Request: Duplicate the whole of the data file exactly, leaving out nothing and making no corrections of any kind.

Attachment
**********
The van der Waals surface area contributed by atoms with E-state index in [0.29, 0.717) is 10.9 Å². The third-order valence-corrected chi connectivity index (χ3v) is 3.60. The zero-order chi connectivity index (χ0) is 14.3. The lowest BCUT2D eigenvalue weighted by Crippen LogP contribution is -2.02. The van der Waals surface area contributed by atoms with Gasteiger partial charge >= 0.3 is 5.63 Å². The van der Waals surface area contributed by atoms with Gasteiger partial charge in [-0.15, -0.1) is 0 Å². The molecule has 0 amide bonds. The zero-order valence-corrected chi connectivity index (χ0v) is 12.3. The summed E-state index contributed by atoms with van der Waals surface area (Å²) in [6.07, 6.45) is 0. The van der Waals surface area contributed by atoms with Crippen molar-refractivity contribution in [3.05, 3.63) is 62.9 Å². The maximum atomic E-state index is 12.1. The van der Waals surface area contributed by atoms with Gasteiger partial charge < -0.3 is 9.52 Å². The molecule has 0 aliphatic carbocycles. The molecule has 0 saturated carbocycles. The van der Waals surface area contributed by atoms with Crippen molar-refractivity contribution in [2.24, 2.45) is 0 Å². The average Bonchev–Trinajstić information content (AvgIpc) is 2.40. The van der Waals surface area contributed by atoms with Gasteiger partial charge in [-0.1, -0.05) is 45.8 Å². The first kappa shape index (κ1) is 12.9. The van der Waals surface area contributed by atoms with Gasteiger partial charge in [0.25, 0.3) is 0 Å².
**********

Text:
The van der Waals surface area contributed by atoms with E-state index in [0.29, 0.717) is 10.9 Å². The third-order valence-corrected chi connectivity index (χ3v) is 3.60. The zero-order chi connectivity index (χ0) is 14.3. The lowest BCUT2D eigenvalue weighted by Crippen LogP contribution is -2.02. The van der Waals surface area contributed by atoms with Gasteiger partial charge >= 0.3 is 5.63 Å². The van der Waals surface area contributed by atoms with Gasteiger partial charge in [-0.15, -0.1) is 0 Å². The molecule has 0 amide bonds. The zero-order valence-corrected chi connectivity index (χ0v) is 12.3. The summed E-state index contributed by atoms with van der Waals surface area (Å²) in [6.07, 6.45) is 0. The van der Waals surface area contributed by atoms with Crippen molar-refractivity contribution in [3.05, 3.63) is 62.9 Å². The maximum atomic E-state index is 12.1. The van der Waals surface area contributed by atoms with Gasteiger partial charge < -0.3 is 9.52 Å². The molecule has 0 aliphatic carbocycles. The molecule has 0 saturated carbocycles. The van der Waals surface area contributed by atoms with Crippen molar-refractivity contribution in [2.24, 2.45) is 0 Å². The average Bonchev–Trinajstić information content (AvgIpc) is 2.40. The van der Waals surface area contributed by atoms with Gasteiger partial charge in [-0.1, -0.05) is 45.8 Å². The first kappa shape index (κ1) is 12.9. The van der Waals surface area contributed by atoms with Gasteiger partial charge in [0.25, 0.3) is 0 Å².